Review: The Way The Light Bends by Cordelia Jensen


So, I’m not big on books about art students. The problem starts because art student characters tend to have this pretentiousness that other characters don’t and I’ve never seen an art student character thats different from the rest of them. Despite that, the adoption factor of this story really made me want to read it so I picked it up anyway.

Linc and her “twin” sister Holly were very close as little kids but not so much anymore. Holly was adopted from Ghana and is perfect in every way possible whereas Linc, who is biologically related to her parents, has a lot of trouble in school. This is until Linc finally gets the chance to prove herself.

I usually don’t like the writing in poetry-poetry novels but this as an exception. Jensen is an amazing writer and I was engrossed in her words (if not the plot) as soon as I started. Everything smoothly transitioned from one place to another and I didn’t find it choppy like I usually do with books like these.

As for the characters, I didn’t like them. Linc was your cookie cutter art student who wasn’t good enough for her family and constantly berated them for not liking her art. Here’s the thing, Linc was in a very rigorous school. Rigorous schools have a rigorous academic program. Her parent didn’t hate her photography, she was just bad at all her other classes which are needed to do to graduate high school. I don’t really know why it was such a big deal about her dropping out because she definitely wasn’t flourishing in her academic space. Holly and the mother were very interesting characters but weren’t as fleshed out as I’d like them to be. I spent a lot of this book being discontent with Linc.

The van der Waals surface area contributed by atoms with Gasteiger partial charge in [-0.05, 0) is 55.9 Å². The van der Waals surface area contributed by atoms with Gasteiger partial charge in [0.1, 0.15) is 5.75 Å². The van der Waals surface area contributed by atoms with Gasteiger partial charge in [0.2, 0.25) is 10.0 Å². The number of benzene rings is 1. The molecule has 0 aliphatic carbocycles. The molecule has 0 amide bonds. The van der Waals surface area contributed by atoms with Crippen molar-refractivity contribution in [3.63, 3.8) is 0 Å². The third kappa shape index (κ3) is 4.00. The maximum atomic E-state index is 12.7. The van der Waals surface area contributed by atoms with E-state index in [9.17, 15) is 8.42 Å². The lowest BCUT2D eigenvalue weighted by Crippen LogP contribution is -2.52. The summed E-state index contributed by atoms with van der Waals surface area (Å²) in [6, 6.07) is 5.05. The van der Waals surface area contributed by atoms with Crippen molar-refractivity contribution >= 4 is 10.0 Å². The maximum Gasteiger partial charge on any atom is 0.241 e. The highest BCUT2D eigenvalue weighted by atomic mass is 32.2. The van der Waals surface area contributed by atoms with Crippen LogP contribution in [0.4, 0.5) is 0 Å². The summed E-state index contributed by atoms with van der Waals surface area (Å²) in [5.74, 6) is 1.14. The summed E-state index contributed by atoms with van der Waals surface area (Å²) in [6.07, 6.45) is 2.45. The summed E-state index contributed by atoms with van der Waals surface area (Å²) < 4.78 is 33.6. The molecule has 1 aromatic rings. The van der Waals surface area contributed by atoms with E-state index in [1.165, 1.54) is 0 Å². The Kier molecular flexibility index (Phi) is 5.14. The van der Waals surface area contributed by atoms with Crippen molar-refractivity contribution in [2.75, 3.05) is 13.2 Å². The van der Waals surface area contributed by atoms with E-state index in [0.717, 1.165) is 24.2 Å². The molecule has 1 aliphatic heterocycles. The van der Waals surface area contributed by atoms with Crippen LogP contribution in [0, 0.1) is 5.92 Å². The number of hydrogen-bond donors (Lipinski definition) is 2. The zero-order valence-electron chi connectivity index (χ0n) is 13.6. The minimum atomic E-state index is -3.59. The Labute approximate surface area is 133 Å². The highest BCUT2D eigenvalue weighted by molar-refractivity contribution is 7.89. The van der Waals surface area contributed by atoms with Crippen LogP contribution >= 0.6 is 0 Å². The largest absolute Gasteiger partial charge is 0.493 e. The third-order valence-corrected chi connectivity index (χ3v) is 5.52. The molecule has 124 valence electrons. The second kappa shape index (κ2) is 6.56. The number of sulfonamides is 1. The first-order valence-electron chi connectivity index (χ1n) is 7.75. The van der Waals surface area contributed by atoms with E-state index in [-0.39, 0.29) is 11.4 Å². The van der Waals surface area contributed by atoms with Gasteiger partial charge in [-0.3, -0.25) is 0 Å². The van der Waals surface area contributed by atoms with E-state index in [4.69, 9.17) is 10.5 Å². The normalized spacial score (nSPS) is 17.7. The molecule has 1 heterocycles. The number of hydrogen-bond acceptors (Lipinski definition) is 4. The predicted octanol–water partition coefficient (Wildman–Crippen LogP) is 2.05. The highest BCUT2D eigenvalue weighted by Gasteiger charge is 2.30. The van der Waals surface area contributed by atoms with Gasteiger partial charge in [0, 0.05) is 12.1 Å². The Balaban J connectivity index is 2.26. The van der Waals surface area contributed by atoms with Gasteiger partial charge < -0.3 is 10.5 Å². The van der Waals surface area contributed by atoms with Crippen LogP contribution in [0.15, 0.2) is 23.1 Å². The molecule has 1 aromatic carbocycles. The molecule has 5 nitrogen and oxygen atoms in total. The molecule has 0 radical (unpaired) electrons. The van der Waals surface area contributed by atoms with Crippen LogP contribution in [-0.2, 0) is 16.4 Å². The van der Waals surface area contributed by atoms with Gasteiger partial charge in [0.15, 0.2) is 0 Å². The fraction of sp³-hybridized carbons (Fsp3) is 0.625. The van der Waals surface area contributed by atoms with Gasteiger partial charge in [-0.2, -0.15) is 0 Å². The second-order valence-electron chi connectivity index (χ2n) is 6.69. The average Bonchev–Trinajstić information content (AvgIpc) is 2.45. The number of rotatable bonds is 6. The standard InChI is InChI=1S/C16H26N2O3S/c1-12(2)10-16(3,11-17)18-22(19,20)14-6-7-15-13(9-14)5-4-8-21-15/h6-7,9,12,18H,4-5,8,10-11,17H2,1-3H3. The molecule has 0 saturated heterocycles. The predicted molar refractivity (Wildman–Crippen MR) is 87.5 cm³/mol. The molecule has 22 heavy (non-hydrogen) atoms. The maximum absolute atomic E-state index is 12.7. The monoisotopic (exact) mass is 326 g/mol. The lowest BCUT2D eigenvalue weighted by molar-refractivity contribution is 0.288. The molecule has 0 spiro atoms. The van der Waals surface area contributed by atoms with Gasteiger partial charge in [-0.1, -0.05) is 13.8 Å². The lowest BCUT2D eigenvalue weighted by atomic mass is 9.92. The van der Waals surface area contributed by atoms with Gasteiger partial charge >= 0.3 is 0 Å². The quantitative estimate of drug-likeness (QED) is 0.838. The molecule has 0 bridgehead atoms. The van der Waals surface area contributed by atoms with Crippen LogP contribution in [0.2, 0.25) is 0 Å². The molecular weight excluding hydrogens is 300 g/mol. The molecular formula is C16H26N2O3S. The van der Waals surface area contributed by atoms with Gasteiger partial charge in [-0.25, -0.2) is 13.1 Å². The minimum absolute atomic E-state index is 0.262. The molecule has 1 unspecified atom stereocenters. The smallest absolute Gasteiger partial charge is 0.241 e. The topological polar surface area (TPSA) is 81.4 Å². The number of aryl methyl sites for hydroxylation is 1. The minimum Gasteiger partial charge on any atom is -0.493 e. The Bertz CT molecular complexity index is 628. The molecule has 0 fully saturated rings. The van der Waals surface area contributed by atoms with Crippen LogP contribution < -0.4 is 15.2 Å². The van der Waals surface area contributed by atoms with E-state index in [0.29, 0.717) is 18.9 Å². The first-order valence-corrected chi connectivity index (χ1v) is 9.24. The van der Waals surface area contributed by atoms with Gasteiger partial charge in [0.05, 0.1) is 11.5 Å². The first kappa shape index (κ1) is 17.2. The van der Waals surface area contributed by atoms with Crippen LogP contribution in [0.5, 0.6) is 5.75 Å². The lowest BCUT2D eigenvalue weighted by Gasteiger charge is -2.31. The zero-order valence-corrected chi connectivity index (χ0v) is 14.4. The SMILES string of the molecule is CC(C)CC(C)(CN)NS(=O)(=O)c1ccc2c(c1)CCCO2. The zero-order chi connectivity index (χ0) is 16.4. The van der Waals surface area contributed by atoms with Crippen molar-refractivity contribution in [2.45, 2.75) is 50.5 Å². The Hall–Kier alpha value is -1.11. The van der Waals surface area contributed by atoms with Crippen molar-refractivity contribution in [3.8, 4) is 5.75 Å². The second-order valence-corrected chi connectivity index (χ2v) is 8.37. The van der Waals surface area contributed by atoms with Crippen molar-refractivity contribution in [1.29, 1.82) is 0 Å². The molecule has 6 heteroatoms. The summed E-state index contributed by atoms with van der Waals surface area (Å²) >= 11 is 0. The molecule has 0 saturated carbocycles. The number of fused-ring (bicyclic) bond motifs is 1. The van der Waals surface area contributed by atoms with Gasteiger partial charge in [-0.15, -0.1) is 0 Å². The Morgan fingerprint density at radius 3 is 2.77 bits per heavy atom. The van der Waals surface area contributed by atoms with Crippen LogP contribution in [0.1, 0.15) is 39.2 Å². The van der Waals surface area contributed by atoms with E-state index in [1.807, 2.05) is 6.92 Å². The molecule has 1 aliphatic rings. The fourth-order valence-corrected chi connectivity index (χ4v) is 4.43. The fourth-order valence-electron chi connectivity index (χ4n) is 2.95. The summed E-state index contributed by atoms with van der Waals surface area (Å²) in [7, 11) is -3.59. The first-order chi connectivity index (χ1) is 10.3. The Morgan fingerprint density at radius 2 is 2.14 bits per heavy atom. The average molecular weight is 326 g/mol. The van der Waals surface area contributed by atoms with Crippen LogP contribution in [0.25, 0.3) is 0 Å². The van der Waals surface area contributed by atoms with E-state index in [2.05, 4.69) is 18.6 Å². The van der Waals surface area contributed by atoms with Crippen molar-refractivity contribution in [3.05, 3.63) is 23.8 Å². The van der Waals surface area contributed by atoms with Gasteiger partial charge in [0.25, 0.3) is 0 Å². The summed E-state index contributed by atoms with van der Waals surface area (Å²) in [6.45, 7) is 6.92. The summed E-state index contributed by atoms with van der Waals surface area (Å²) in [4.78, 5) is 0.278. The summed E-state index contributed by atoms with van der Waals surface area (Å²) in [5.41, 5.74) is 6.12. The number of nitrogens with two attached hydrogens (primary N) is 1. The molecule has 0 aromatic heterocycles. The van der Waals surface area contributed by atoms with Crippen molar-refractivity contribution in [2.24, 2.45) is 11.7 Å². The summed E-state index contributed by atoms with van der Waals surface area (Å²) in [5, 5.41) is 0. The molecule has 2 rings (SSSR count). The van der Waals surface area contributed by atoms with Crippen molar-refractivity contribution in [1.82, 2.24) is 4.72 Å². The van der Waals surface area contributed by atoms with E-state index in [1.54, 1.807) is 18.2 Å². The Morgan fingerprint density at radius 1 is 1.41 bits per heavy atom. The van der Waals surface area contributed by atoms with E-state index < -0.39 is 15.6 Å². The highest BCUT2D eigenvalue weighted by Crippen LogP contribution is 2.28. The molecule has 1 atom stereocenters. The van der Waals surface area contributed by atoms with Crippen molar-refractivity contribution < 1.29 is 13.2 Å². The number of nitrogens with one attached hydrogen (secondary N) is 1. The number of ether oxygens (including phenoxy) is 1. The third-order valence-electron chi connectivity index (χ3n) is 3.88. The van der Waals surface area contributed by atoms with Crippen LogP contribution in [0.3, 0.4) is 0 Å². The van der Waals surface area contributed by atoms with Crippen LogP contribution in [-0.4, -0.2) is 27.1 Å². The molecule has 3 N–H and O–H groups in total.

As for the plot, it was initially intriguing but the narration threw me off. Linc made a lot of poor decisions that were not at all justified so I truly felt no pity for her. The book tried to introduce some racial tension but most of the time it was weird and unrealistic. The way the book talked about race sort of felt like it was being explained to a kindergartener. The love story was forced and unnecessary. There were a lot of plot twists but they were so overshadowed with Linc’s perpetual angst that I couldn’t give them the attention they needed. This novel could have had a better execution.

Final Thoughts: Read for the nice prose.



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